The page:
Fraud in Sex: Man Loses Burglary Appeal after Conning Woman into Sex
In the popular television show, How I Met Your Mother, the breakout character, Barney Stinson, used all manner of tricks to seduce women. Some of Barney’s most outrageous lies included: he is Neil Armstrong, he is the owner of Google, he only has twelve hours to live, and rubbing on his penis would grant wishes.
Each of these claims was clearly fraudulent, but would they be considered a crime? One young man pulled a stunt that seemed to come straight out of Barney Stinson’s playbook – and he may spend 10 years in prison for it.
The Iowa Supreme Court upheld the conviction of Michael Kelso-Christy, age 23, for felony burglary. Christy was convicted of burglary for entering a house with intent to commit sexual abuse. Prosecutors claimed Christy set up a fake Facebook account in April 2015 under the guise of the woman’s classmate.
In a series of sexual messages, Christy convinced the woman to have sex with him. The sexual encounter agreed upon was that the woman would blindfold and restrain herself before her “classmate” arrived at her home. Christy, still posing as her classmate, had sex with her and then left her handcuffed without saying a word.
The woman became suspicious when the Facebook text messages stopped. The next day, she found out through mutual contacts with the actual classmate that the man who had sex with her wasn’t her classmate. She immediately called the sheriff’s office and reported an assault.
Kelso-Christy was caught through a phone number he gave the woman and a fingerprint found at her home. Investigators discovered he’d used a similar social media scheme with several women. The man Christy was posing as testified that Christy was using his identity to solicit sex with married women.
Kelso-Christy was initially charged with sex abuse, but the charge was dropped after Christy’s attorneys argued that Iowa did not have a law against sex through deception. Christy was later convicted of burglary and sentenced to 10 years in prison, with the judge ruling that consent inherently requires knowledge of the identity of a sexual partner.
Kelso-Christy appealed, arguing that the sexual encounter was consensual. He lost his appeal.
Wait, this is a Burglary?
Burglary is commonly associated with larceny, the legal crime for theft. In fact, burglary is simply breaking and entering with the intent to commit a crime. If a defendant is accused of breaking and entering a house to commit a murder, the defendant would be liable for burglary. However, prosecutors would put greater emphasis on murder, as killing another person is the more serious crime and the crime that would carry the greater sentence.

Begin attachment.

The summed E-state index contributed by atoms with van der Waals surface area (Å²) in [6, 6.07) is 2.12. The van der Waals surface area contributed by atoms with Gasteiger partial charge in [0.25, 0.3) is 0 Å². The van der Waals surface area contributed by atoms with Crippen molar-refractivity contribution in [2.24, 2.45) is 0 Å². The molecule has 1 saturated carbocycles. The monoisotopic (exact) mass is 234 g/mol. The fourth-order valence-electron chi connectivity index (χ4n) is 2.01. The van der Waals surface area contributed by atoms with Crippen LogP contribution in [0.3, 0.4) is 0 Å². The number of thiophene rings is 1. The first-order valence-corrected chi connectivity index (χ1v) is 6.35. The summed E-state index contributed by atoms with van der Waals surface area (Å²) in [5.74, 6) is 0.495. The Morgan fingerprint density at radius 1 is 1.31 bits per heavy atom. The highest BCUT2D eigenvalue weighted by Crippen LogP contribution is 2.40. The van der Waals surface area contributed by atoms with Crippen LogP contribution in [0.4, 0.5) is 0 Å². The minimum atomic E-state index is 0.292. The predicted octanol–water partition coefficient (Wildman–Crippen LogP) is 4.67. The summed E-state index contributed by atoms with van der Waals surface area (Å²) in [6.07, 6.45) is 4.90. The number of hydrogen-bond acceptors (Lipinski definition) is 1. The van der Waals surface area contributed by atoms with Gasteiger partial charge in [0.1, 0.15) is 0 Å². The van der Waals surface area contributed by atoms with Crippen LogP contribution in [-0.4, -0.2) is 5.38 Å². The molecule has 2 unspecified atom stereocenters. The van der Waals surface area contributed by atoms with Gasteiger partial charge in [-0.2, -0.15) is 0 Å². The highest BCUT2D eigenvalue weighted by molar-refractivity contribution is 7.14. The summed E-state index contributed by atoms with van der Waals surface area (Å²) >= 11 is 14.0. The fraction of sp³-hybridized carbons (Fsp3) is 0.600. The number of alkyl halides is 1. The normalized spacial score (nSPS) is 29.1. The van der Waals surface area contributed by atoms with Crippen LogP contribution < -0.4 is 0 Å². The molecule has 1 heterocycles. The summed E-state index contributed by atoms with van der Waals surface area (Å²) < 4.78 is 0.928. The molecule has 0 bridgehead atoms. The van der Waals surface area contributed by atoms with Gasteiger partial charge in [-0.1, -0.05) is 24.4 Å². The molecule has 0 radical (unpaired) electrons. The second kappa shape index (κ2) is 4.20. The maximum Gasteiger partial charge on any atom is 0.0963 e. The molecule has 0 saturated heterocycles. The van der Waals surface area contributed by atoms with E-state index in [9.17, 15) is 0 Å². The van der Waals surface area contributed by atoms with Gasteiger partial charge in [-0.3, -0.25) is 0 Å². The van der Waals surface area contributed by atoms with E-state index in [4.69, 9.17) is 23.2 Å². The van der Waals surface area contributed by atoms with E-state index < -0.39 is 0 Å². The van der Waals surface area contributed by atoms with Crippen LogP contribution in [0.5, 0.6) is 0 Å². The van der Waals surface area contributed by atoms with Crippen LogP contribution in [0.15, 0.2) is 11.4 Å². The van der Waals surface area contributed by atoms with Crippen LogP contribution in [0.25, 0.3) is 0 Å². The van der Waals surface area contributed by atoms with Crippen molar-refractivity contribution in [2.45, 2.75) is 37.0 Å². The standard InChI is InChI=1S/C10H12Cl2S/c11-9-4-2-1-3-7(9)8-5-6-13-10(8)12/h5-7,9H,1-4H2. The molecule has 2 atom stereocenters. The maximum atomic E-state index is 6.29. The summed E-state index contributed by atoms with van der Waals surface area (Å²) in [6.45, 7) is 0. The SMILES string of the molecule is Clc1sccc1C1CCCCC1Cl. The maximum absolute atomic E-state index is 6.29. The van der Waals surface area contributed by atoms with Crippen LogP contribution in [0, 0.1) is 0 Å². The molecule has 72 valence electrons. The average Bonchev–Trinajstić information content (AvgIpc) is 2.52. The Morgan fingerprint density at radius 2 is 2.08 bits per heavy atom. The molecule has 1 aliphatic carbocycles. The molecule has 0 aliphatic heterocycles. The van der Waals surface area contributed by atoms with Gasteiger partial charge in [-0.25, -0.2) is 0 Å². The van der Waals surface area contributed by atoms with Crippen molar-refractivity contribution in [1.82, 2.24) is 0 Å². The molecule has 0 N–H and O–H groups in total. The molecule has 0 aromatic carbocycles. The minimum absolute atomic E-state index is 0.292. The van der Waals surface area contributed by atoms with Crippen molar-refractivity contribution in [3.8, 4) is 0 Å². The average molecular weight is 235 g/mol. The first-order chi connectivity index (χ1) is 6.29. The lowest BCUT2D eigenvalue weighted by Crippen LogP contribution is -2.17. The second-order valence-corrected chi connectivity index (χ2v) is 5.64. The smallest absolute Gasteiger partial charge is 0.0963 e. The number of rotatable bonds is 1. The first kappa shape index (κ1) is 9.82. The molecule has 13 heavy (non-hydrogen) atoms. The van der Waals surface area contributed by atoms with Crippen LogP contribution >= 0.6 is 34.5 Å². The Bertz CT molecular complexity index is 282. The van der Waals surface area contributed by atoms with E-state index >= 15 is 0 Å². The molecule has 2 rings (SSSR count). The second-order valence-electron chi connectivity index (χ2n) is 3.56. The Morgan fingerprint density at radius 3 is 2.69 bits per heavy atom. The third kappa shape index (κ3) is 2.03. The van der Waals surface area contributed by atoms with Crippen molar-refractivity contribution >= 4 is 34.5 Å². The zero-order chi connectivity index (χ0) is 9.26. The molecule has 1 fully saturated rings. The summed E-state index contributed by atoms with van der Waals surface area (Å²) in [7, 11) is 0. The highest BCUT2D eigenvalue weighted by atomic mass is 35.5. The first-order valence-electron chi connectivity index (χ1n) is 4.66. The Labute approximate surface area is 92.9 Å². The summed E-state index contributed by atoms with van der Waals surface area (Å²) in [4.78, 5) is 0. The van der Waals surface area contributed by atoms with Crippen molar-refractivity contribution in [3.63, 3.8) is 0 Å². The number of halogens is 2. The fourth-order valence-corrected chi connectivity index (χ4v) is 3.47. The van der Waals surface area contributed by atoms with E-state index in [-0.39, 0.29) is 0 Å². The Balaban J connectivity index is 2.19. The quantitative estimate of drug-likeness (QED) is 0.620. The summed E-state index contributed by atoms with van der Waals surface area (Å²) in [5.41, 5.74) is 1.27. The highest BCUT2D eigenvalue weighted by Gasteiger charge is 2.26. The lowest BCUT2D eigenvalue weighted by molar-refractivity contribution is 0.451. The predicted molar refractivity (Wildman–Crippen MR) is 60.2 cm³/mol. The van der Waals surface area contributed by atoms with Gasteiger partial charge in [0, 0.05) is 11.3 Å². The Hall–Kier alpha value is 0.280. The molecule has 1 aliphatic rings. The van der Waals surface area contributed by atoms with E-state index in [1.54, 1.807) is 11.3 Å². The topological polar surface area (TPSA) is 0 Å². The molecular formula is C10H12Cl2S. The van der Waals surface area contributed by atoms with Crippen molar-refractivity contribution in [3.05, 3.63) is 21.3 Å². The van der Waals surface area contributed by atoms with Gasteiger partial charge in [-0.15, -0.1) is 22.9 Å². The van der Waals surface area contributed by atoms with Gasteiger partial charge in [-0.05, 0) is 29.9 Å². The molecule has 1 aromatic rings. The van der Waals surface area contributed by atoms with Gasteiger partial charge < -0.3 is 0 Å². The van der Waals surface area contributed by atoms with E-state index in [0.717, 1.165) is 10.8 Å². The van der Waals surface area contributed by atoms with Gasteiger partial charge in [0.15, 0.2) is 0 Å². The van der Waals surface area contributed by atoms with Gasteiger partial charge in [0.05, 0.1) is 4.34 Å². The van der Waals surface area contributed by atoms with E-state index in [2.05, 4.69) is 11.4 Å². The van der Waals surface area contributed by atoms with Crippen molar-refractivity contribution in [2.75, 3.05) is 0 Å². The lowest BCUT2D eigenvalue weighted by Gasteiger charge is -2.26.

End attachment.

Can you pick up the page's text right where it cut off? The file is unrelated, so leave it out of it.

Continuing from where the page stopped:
If the defendant didn’t kill the person while in the house, then prosecutors might have to drop the burglary charge anyway, since no crime would have been committed. In converse, prosecutors would push for a burglary charge if the underlying crime was for theft, since burglary is the more severe crime in those cases.
In the Christy case, prosecutors charged the defendant with burglary because the sexual abuse charge didn’t stick. The victim tied herself up and was only misled by a fraud of inducement, not a fraud of fact (explained further below). Still, this raises the question of how the burglary charge survived if the underlying crime, the sexual abuse, wasn’t an established crime itself.
Since the state Supreme Court found that consent was absent in this case anyway, prosecutors could have pushed their luck with a sexual abuse charge without having to resort to the lesser burglary charge. Even if the underlying crime of sexual abuse wasn’t acceptable, prosecutors could have used identity theft to justify the burglary charge. The only problem is that the identity theft enabled the burglary – it was the motive for the burglary.
What is Fraud in Sex?
As mentioned, the Iowa Supreme Court ruled that the fraud Christy used was enough to support an underlying sexual abuse for burglary. Iowa case law recognizes two types of fraud in sex cases: fraud in the inducement and fraud in fact. Fraud in the inducement means that the victim consented to sex, but was misled about certain facts.
Fraud in the factum means that the victim did not agree to a sex act at all, but was misled into a position where non-consensual sex occurred. If a man lies about who he is or what type of job he has, but not that he wants sex, it would be fraud in the inducement. In contrast, if a doctor tells a woman he will be using an instrument to check her vagina, but inserts his penis instead, that would be fraud in the facts.
Iowa had historically recognized fraud in fact as the criminal offense, but fraud in inducement was given more a pass. Fraud in fact involves a total absence of consent, where a person is completely mislead about what the defendant seeks. Sex involving a fraud in inducement still involves consent, but the victim was not fully aware of certain facts about the partner.
Although fraud in the inducement is still controversial, it is obvious that certain factors from a full consent are missing. To have a complete consent, partners should be aware of when, what and who – i.e. what the sex act entails, when consent is given, and with whom. Each could be considered a material fact, the absence of which might remove consent.
In this case, the woman had given her consent to a classmate, but not to the man who stole his identity. The seduction might have been fun, but the actual sex has hurt three people – Christy, the man he was pretending to be, and the woman he slept with.